Johny Hendricks & Four Former UFC Champs Who Won’t Regain Their Belts

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UFC champions don’t last forever. From greats like Anderson Silva and Georges St-Pierre to temporary titleholders like Matt Serra and Forrest Griffin, divisional kings are overthrown one way or another.

Amidst their demise, these removed belt owners must once again prove their worth. Despite previous accomplishments and overall accolades, they are subsequently pushed back into the general population and left to reforge greatness.

In most cases, due in part to the trials and tribulations attached to father time, these ex-titleholders are incapable of regaining the dominance they once possessed. Besides an initial title shot, earning a second chance for UFC gold is sometimes more daunting than opening up a surf shop in the desert.

In accordance with that ongoing struggle, here are five former promotional champions who will not find themselves hoisting UFC gold ever again.

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5) Jose Aldo

As the first man to ever occupy the UFC featherweight throne, Brazilian striker Jose Aldo will forever be ingrained into the side of UFC’s Mt. Rushmore.

Unfortunately, his long-time reign as the 145-pound champion was temporarily swept under the rug in a total of 13 seconds when Conor McGregor knocked him out cold at UFC 194 this past December. It was easily the most dramatic finish in featherweight history, and a first-round highlight reel left hook that will cloud Aldo’s legacy forever.

What makes things worse for the former champion is the fact that he’s willing to sit out for more than a year for an immediate shot at the title or a rematch with “The Notorious.” Either way you split it, the 29-year-old has logged a career’s worth of minutes inside of the cage since making his UFC debut back in 2011. He simply cannot afford to wait in the wings while other contenders like Frankie Edgar, Max Holloway, Charles Oliveira, and a returning Cub Swanson make their push.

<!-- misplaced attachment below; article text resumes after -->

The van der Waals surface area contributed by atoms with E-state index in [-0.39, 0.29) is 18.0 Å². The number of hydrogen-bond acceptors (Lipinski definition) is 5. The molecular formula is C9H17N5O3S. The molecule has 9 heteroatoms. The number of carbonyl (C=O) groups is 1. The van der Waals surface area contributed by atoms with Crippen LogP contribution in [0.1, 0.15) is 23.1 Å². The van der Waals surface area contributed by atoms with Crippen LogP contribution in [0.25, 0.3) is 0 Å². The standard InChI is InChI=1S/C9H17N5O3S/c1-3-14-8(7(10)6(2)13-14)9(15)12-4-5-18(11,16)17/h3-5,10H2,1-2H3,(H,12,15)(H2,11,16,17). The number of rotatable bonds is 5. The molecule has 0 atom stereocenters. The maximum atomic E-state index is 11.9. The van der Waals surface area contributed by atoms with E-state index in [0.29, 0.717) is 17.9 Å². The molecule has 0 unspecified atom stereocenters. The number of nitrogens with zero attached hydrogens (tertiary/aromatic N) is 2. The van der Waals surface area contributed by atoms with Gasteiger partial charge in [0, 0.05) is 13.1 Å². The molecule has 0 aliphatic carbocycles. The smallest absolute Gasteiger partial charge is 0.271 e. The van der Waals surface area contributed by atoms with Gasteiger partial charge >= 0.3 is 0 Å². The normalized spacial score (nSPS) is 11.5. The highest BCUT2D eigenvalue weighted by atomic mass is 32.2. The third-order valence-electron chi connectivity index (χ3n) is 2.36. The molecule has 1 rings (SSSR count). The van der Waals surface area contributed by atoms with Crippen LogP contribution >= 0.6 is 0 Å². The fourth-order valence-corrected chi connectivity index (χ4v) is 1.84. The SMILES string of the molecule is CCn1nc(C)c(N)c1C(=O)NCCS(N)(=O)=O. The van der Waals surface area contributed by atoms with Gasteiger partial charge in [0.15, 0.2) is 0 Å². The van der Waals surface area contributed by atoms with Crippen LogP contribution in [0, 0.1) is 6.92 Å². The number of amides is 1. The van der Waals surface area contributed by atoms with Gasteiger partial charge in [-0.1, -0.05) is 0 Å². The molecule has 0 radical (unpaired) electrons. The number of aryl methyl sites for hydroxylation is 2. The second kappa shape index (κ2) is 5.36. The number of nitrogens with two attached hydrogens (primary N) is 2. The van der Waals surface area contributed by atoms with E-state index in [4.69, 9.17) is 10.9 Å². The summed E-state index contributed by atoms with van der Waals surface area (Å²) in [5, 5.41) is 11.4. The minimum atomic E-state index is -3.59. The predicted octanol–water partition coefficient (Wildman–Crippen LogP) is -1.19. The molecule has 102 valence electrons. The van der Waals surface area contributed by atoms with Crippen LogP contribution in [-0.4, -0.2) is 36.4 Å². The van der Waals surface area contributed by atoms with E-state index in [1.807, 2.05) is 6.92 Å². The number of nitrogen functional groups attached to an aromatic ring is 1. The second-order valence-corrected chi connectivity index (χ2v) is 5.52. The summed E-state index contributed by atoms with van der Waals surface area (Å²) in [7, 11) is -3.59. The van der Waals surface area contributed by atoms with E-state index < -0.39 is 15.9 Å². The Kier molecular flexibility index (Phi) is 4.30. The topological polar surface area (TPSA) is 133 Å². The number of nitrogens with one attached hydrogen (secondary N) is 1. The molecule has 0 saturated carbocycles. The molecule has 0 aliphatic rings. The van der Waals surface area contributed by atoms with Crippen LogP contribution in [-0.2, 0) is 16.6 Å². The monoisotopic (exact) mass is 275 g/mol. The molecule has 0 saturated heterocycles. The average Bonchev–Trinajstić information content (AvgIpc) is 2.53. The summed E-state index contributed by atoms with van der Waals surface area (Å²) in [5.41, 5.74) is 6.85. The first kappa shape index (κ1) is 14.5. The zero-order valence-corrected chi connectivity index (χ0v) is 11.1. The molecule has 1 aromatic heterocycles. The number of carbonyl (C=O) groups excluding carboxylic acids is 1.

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At this point in time, Aldo will be lucky to avoid the same fate that Anderson Silva experienced after he was first knocked out by Chris Weidman at UFC 162.

Cain Velasquez vs Antonio Silva4) Cain Velasquez

The oft-injured Cain Velasquez is a tough cookie to crumble inside of the Octagon. That is, when he actually makes it to the Octagon.

Despite one of the most terrifying skill sets in all of mixed martial arts (MMA), the former heavyweight kingpin was unable to ward off the evolved striking and world-class grappling of current titleholder Fabricio Werdum at UFC 188. His high-output motor and tumultuous ground-and-pound were no match for the Brazilian’s focused game plan, losing via third-round submission.

Since then, Velasquez has pulled out of an ultra-anticipated rematch with Werdum at UFC Fight Night 82 (formerly UFC 196), which had been scheduled for this weekend. With another injury keeping Velasquez on the sidelines for the foreseeable future, there’s no saying what can happen in his absence. Guys like Stipe Miocic, Alistair Overeem, and Ben Rothwell are all deserving of title shots as we speak.

When Velasquez does return, he may find it difficult to maintain the same athletic pressure and fast-paced offensive game that he usually employs, especially considering his body is already beginning to wilt at the age of 33.


3) Anthony Pettis

The jig is up. Anthony “Showtime” Pettis can be beat with the same gameplan over and over and over again.